We’re so excited to introduce our newest hake fisherman, Cary Williams!
Cary is a 4th generation fisherman from Sointula – a small fishing village on Malcolm Island just off Port McNeill on northern Vancouver Island. Although Cary’s 91-year old grandfather, Richard, has passed the business on to his 4 kids, he still runs the fishing business, and the grandfather-grandson team work jointly to make decisions on the fishing end of things. Richard says he feels lucky to have such a knowledgeable grandson to help run the business! Cary’s step-grandmother, Ann, is the manager of the business. She started fishing when she was 28 and over the years, she’s seined, trolled, gillnetted for salmon, and also fished live rock cod. Cary and his family and crew fish primarily for hake aboard their 78 foot vessel, Island Sun. I met Cary and his family after asking around the fishing community if anyone knew if there was anyone was fishing independent hake that could potentially be sold into Canadian markets. Hake are abundant and delicious fish, but you never see them available in BC. I was curious and wanted to learn more.
Almost 100% Of BC Hake Is Exported!
We spent the last year getting to know Cary and his family and we were surprised by all the new things we learned about the industry from them and from our subsequent research. After I had several great phone conversations with Cary and his other family members, Shaun headed over to the island to meet Cary in person for coffee and tour around his boat. Cary explained to us that his family is one of the last, if not the only remaining independent hake operation in BC. Almost 100% of the hake caught in BC is exported to foreign markets. And the BC catch is huge. We catch more hake in BC than all the salmon put together! But there is no local market for it. Why? Who knows. A combination of cultural traditions and global supply chains, most likely. The hake industry has been consolidated into the hands of just a few large export-oriented operations: 7 factory vessels that are at sea for months at a time in BC waters, catching, heading, gutting, freezing, and boxing at sea before shipping straight to markets in Russia, Europe, and Asia. The largest markets for hake are in Russia and the Ukraine where hake is a much-loved delicate, mild, white fish.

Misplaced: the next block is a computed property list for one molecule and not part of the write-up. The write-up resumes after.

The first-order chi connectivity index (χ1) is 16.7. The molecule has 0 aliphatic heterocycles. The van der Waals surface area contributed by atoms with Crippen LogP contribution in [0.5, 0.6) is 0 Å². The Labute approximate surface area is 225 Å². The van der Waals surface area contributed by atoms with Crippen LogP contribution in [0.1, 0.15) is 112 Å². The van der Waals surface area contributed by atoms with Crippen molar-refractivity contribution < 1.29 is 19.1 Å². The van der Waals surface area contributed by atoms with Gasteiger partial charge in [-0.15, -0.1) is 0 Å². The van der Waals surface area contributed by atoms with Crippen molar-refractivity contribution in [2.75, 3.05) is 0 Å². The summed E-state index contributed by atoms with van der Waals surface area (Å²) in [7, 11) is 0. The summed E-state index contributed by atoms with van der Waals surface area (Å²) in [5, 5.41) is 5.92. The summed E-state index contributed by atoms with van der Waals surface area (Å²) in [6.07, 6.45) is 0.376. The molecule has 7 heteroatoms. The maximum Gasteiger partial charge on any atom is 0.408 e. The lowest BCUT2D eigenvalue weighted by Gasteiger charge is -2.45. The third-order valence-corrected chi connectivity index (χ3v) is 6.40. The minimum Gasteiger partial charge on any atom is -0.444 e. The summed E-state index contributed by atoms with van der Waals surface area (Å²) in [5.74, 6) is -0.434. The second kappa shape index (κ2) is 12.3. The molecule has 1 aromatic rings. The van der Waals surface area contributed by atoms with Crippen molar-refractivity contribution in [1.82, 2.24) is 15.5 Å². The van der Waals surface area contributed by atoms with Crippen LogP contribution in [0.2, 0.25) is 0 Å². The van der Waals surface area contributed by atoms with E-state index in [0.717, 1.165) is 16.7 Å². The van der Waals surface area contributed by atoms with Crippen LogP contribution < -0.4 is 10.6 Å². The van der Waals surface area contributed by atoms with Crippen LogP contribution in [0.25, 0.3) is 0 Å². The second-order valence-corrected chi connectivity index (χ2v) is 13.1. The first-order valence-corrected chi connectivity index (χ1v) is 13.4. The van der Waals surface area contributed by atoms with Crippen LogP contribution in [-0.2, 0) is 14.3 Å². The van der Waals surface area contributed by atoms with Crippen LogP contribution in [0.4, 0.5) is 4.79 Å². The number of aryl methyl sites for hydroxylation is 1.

Hunting For a Hake Market
Otto and Shaun used to catch hake sometimes as bycatch in their salmon gillnets. Since there was no market for these few fresh hake caught by gillnetters, they were always disappointed when they caught hake, especially since they would get tangled in the nets differently than salmon. But even 20 years ago, when I first married into the fishing family, I was already asking “If hake are abundant, why aren’t we eating those fish?” Over the years, it became my mission to create local markets for whatever the sea provided in abundance, to help people to eat with the ecosystem, and take the pressure off just a few sought-after species. Since gillnetters don’t fish areas with hake very often these days, I wanted to find a like-minded hake fishing family who shares our values around conservation, robust local food systems, and transparency, and who would be interested in joining the Skipper Otto team. And so, it is with great pleasure that we welcome Cary and his crew aboard Skipper Otto!